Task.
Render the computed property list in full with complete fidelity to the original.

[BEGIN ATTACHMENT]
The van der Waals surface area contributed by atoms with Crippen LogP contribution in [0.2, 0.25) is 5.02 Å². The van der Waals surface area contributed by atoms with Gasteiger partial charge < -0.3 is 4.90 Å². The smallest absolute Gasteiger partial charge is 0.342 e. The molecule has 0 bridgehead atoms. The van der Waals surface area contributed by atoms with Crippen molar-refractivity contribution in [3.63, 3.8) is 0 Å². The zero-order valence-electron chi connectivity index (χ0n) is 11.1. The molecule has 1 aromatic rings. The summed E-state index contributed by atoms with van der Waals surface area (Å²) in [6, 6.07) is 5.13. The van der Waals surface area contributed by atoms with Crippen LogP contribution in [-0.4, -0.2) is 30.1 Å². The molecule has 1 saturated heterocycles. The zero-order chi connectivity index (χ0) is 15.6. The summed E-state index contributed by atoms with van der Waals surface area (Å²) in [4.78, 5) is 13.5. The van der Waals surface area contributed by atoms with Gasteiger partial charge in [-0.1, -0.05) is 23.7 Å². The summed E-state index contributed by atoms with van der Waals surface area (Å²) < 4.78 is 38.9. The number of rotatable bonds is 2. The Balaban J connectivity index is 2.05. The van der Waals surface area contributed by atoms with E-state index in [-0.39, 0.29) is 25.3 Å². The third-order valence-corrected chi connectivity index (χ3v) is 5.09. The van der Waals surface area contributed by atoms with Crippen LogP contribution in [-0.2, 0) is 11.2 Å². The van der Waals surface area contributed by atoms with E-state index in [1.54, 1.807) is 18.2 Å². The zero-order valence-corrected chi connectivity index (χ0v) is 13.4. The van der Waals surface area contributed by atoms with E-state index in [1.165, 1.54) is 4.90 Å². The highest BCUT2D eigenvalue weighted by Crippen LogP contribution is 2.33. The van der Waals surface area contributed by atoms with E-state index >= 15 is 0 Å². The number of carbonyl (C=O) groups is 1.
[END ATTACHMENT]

The van der Waals surface area contributed by atoms with Crippen LogP contribution in [0.2, 0.25) is 5.02 Å². The van der Waals surface area contributed by atoms with Gasteiger partial charge < -0.3 is 4.90 Å². The smallest absolute Gasteiger partial charge is 0.342 e. The molecule has 0 bridgehead atoms. The van der Waals surface area contributed by atoms with Crippen molar-refractivity contribution in [3.63, 3.8) is 0 Å². The zero-order valence-electron chi connectivity index (χ0n) is 11.1. The molecule has 1 aromatic rings. The summed E-state index contributed by atoms with van der Waals surface area (Å²) in [6, 6.07) is 5.13. The van der Waals surface area contributed by atoms with Crippen LogP contribution in [-0.4, -0.2) is 30.1 Å². The molecule has 1 saturated heterocycles. The zero-order chi connectivity index (χ0) is 15.6. The summed E-state index contributed by atoms with van der Waals surface area (Å²) in [4.78, 5) is 13.5. The van der Waals surface area contributed by atoms with Gasteiger partial charge in [-0.1, -0.05) is 23.7 Å². The summed E-state index contributed by atoms with van der Waals surface area (Å²) < 4.78 is 38.9. The number of rotatable bonds is 2. The Balaban J connectivity index is 2.05. The van der Waals surface area contributed by atoms with E-state index in [-0.39, 0.29) is 25.3 Å². The third-order valence-corrected chi connectivity index (χ3v) is 5.09. The van der Waals surface area contributed by atoms with Crippen LogP contribution in [-0.2, 0) is 11.2 Å². The van der Waals surface area contributed by atoms with E-state index in [1.54, 1.807) is 18.2 Å². The zero-order valence-corrected chi connectivity index (χ0v) is 13.4. The van der Waals surface area contributed by atoms with E-state index in [1.165, 1.54) is 4.90 Å². The highest BCUT2D eigenvalue weighted by Crippen LogP contribution is 2.33. The van der Waals surface area contributed by atoms with E-state index >= 15 is 0 Å². The number of carbonyl (C=O) groups is 1.